For most of us, keeping intestinal gas in won't cause any problems other than discomforts such as bloating, indigestion and heartburn, but it's better to let it out. Well, at least for you it is; your travel companions may think otherwise. But they're probably farting, too.

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Author's Note: Why do I get gassy when I fly?

Before I did this research I knew two dumb jokes, and now I know three. What do you call a person who doesn't fart in public? A private tutor.

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More Great Links

Sources

  • Cohen, Ian. "The Anatomy of a Fart." Muscle & Fitness. (June 26, 2015) http://www.muscleandfitness.com/features/edge/anatomy-fart
  • Cox, John. "Ask the Captain: How high can a plan fly?" USA Today. Feb. 2, 2014. (June 25, 2015) http://www.usatoday.com/story/travel/columnist/cox/2014/02/02/maximum-altitude-airlines-concorde/5165635/
  • Escherich, Katie and Kate McCarthy. "Simple Ways to Battle Bloating." ABC News: Good Morning America. Oct. 19, 2009. (June 25, 2015) http://abcnews.go.com/GMA/OnCall/dr-mehmet-oz-tips-avoid-bloating/story?id=8858561
  • Goldberg, Billy and Mark Leyner. "The Body Odd: Passing Time by Passing Gas, Plus Fun Fart Facts!" NBC News. March 19, 2008. (June 25, 2015) http://bodyodd.nbcnews.com/_news/2008/03/19/4380042-passing-time-by-passing-gas-plus-fun-fart-facts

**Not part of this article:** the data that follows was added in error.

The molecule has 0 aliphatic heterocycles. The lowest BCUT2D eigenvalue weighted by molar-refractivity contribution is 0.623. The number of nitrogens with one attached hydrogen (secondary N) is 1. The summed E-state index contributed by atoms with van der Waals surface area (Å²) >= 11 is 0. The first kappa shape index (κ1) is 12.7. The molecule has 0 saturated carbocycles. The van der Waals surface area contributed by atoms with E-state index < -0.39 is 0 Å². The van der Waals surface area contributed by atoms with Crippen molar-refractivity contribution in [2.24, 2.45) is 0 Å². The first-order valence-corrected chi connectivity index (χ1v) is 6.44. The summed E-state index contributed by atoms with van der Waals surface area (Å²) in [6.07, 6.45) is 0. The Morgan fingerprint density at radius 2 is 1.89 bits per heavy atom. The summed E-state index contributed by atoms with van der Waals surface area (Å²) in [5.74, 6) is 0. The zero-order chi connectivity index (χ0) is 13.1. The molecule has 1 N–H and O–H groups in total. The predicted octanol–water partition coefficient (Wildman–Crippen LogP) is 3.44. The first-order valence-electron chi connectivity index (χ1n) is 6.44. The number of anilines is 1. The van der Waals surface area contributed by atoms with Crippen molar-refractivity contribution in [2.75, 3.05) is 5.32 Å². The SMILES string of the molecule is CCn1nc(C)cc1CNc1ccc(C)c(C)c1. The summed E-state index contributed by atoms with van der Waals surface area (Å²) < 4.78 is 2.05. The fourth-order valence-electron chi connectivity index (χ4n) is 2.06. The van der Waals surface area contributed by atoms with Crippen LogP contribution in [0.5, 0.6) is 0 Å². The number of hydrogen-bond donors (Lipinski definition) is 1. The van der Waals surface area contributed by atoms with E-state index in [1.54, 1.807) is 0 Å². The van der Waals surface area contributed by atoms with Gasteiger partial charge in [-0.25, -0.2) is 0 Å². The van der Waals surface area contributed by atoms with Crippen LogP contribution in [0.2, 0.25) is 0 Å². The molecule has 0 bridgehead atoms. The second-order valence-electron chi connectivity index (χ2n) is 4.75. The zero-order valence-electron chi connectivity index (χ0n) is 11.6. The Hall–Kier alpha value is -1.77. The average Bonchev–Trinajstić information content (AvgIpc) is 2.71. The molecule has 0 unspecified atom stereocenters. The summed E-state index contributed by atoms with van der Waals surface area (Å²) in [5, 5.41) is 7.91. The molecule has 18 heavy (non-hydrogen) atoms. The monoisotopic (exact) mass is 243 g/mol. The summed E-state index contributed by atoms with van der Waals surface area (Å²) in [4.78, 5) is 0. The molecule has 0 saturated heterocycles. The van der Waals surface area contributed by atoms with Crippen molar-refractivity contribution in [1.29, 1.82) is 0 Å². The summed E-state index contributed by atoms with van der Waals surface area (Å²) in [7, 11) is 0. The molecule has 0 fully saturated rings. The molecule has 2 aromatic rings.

• Jaret, Peter. "Bloating 101: Why You Feel Bloated." WebMD. Sept. 10, 2011. (June 25, 2015) http://www.webmd.com/digestive-disorders/diarrhea-10/bloated-bloating
  • Lindenbaum, Laurie. "'Jet Bloat' a Common Side Effect of Air Travel." CharcoCaps. April 10, 2009. (Jun 25, 2015) http://www.prweb.com/releases/2009/04/prweb2307844.htm
  • Pommergaard, Hans C. et al. "Flatulence on Airplanes: Just Let it Go." The New Zealand Medical Journal. Vol. 126, No. 1369. Feb. 15, 2013. (June 25, 2015) https://www.nzma.org.nz/journal/read-the-journal/all-issues/2010-2019/2013/vol-126-no-1369/view-pommergaard
  • Popken, Ben. "Let Your Flatulence Fly, Scientists Urge Passengers." NBC News. Feb. 20, 2013. (June 25, 2015) http://www.nbcnews.com/business/travel/let-your-flatulence-fly-scientists-urge-passengers-f1C8431651
  • Robson, David. "How to Tackle the Most Embarrassing Problem on Planes." BBC. Dec. 21, 2014. (June 25, 2015) http://www.bbc.com/future/story/20141218-why-do-we-fart-more-on-planes
  • Shu, Samuel. "Flatulence Leads to Flight Diversion." USA Today. Dec. 6, 2006. (June 25, 2015) http://usatoday30.usatoday.com/travel/flights/2006-12-05-flatulence-landing_x.htm